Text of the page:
But while U.S. market sentiment indicates investors are banking on another round of aid at some point, the future of another stimulus bill is unclear. At the end of July, the additional $600 per week in unemployment benefits that replaced wages for many out-of-work American expired without a new plan in place.
Unless the economy picks up or more emergency unemployment benefits are passed by Congress, unemployed workers will have to make spending cuts at some point.
Economist, Evercore ISI
President Donald Trump later extended an extra $300 in weekly unemployment benefits through an executive order, but workers are no longer receiving the benefit in some states that have run out of funds.
In the months since, Democrats and Republicans have squabbled over the next potential coronavirus aid bill, which is slated to extend some additional unemployment benefits and send another round of stimulus checks to American households.
Democrats on Monday unveiled a pared-down $2.2 trillion bill that includes both $1,200 stimulus checks and extends the additional $600 weekly unemployment benefit through January. There is still no guarantee that both sides will reach a deal and pass another bill soon.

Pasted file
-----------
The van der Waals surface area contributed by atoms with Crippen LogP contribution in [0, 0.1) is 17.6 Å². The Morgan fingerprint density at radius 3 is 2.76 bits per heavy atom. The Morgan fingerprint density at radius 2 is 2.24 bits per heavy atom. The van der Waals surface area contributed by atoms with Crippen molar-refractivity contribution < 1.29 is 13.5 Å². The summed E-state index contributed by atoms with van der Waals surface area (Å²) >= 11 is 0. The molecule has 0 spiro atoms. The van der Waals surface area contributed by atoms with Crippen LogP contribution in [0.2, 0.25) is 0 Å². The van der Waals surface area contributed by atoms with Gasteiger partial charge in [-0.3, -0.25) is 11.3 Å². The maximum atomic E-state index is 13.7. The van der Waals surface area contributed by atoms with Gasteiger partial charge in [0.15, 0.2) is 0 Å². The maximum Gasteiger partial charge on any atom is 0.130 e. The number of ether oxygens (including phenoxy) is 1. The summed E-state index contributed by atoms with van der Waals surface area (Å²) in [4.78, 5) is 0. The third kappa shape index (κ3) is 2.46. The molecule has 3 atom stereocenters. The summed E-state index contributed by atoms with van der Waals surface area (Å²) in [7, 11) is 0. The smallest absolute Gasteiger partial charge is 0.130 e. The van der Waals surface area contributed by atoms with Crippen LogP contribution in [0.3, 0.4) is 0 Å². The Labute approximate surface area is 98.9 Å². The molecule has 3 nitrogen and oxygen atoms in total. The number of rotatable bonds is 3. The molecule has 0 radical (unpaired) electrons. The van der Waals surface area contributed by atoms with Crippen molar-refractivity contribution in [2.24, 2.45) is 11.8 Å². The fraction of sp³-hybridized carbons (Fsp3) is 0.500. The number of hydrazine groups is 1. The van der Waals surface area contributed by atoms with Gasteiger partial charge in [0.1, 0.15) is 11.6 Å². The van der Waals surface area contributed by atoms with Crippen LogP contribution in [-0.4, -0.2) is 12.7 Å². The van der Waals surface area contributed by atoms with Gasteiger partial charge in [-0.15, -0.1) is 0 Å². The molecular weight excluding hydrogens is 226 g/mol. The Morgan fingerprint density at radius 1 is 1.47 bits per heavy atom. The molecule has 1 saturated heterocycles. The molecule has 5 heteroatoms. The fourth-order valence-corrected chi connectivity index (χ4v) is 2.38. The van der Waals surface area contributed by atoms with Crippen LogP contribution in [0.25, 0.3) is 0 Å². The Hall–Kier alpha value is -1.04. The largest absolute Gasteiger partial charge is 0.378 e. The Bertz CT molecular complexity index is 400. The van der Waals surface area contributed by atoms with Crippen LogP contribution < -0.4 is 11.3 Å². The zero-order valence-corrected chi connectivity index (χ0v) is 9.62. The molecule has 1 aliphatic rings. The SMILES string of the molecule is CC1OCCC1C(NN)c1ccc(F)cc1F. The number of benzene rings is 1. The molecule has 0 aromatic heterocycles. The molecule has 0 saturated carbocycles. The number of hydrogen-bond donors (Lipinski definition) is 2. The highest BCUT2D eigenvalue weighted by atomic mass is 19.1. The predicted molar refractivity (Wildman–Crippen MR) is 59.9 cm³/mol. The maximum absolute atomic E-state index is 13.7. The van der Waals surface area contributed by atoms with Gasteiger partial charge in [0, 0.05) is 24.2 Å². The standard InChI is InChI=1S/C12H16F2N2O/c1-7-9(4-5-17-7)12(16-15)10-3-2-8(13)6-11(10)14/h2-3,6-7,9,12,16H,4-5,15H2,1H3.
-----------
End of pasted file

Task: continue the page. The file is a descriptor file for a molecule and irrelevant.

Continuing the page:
Families shouldn’t bank on extra stimulus
In the meantime, financial advisors say families shouldn’t count on getting any extra help. Instead, they should keep working towards their financial goals amid the pandemic and ensuing recession, and saving as much as they can in an emergency fund to shield against future economic uncertainty.
To get started, Westlin recommends that folks analyze their budget and determine essential and non-essential expenses to calculate a “runway,” or amount of time before it would be necessary to take on debt to pay bills.
Once that is known, it’s easier to gauge how much folks need or want in an emergency fund to extend that runway, according to Westlin. An emergency fund is either cash or savings that one can easily access, generally meaning its not in an investment account expected to yield a high return.
Instead, it’s a buffer that will keep folks from “going into additional debt, withdrawing from your 401(k) or IRA, which are all things you want to avoid,” Westlin said.
The amount of money in the emergency fund will depend on each person’s needs, but a standard approach is three to six months of living expenses, according to Michaela McDonald, a CFP and financial advice expert at Albert, a personal finance app.
“That is going to help shield savers from having to take out loans with super-high interest rates or really racking up credit card debt,” she said.
McDonald recommends using a tool that automatically moves funds into savings without any extra action from the user amid the pandemic. If that’s not an option, she said to do some research to find the best saving method for you.
“There’s so many financial tools out there that can accommodate you no matter what type of saver you are,” she said.